Though robust, the ad match guarantee does have limitations. Going out of business sales, closeout prices, percent off entire category discounts not related to a specific product and competitor private label price promotions are not eligible. Nor are items of different sizes, brands, colors or quantities. For a complete breakdown of the Ad Match Guarantee, visit our in-depth Couponing 101 blog post about the topic.
In an effort to compete with online retail giants Amazon.com, Tigerdirect.com and Newegg.com, Walmart now also extends its ad match guarantee to those companies. Check those sites on your smartphone, Amazon in particular, while shopping at Walmart and you might be able to get the items you are about to buy for a bit less by price matching.
What makes coupons so powerful at Walmart is that they provide a discount for an item that is usually already priced very cheaply. While Walmart doesn't have its own digital, mobile and app coupons like Target, it does have plenty of sales and a liberal coupon policy. It not only accepts valid online printable coupons and traditional manufacturer coupons, it also allows competitor coupons and catalinas.
By stacking coupons on top of sales, the savings at Walmart can add up quickly. Sometimes they can add up so much that the coupon actually supersedes the value of the item. In these cases, Walmart will pay back the difference back to the customer. For example, if you get a tube of Colgate toothpaste for $1 on sale and you have a $1.50 off coupon, Walmart will give you 50 cents. This is called overage and it's exceedingly rare for major retailers to offer this. It's also why extreme couponers tend to love Walmart.
Within reason, Walmart does allow you to use multiples of the same coupon for multiples of the same item within the same transaction. As an example, say you have three $1 off coupons for eight-roll packages of Charmin toilet paper that are on sale for $4 each at Walmart; you can buy three of those eight-roll packages and use your $1 off coupon for each and pay only $3 per package. Once you use four or more identical coupons per transaction, a store supervisor must verify the sale, but it's still permitted. That said, the store reserves the right to limit the number of identical coupons that can be used per transaction, so it's best not to take advantage of this rule.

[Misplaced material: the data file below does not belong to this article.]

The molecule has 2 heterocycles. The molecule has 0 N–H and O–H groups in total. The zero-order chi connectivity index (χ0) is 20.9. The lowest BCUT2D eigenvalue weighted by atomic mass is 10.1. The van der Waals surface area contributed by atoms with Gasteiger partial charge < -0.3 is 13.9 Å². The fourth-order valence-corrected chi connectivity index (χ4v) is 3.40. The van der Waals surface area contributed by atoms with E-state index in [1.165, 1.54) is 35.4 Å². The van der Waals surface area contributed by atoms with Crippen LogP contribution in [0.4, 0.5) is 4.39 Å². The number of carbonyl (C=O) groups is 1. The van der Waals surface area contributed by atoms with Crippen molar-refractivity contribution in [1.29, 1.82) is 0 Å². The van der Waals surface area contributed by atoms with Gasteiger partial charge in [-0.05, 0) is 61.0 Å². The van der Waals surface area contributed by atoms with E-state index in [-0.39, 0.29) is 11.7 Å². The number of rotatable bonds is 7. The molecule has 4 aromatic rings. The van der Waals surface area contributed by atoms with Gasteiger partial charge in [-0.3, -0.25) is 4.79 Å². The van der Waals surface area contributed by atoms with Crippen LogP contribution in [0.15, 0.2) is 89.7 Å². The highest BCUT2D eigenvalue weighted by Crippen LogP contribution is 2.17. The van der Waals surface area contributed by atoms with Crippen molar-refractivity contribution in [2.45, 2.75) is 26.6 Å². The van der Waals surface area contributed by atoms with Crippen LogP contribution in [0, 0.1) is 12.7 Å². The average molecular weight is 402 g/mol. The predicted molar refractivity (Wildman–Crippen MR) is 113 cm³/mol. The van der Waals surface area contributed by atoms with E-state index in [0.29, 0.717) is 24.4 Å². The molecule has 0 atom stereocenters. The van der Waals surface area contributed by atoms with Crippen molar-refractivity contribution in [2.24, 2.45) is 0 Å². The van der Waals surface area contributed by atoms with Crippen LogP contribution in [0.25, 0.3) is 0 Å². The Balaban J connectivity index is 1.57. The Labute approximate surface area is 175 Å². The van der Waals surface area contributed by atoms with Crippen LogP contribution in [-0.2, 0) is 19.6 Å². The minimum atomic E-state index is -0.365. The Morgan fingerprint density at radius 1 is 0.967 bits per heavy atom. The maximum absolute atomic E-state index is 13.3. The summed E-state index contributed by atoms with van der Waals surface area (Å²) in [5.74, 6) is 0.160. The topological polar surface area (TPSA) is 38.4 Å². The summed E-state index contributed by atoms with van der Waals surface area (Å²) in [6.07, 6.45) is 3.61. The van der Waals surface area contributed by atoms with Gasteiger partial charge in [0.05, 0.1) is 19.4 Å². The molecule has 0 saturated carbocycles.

The Value of the Day section of Walmart.com includes clearance sale items, rollbacks, special buys and two featured items. The discounts are worth monitoring in case something you need happens to get featured.
While it's possible to get decent deals from the rollbacks or special buys, we recommend you focus your attention on the daily featured items and the clearance items. There are only two daily featured items and they reset every day, so there is a limited window in which you can buy them. They are usually made available at a significant discount, sometimes 50% or more, and tend to be very random. One day, a popcorn maker might be a featured item and the next day it might be a Minions comforter set.
Clearance sales include items that the store is looking to unload quickly and the prices for these products are also usually heavily discounted. Rollbacks or special buys aren't quite as straight forward and require you to do a little more research in order to figure out how strong a deal you are getting.
All Walmart.com orders of at least $35 include free shipping, but if you find an amazing Value of the Day item that costs less than that, you can still skip the shipping costs by arranging for free in-store pickup of the item. Most Walmart stores have an area in the back where in-store pickups can be made of Walmart.com purchases. If you can't find it in your local store, ask any associate and they should be able to guide you to the right place.
Cardpool.com is a site that sells Walmart gift cards (and others) at a discount. It currently has all Walmart gift cards running at a 2.5% discount, so a $20 gift card would cost you $19.50 instead. While this might not seem like a significant savings, if you buy $500 worth of these gift cards, you'll save $12.50. Odds are you'll buy at least $500 worth of Walmart merchandise over the course of a year, if not a month.
If you need the gift card fast, buy an electronic one and you can print it and use it at any physical Walmart location or at Walmart.com.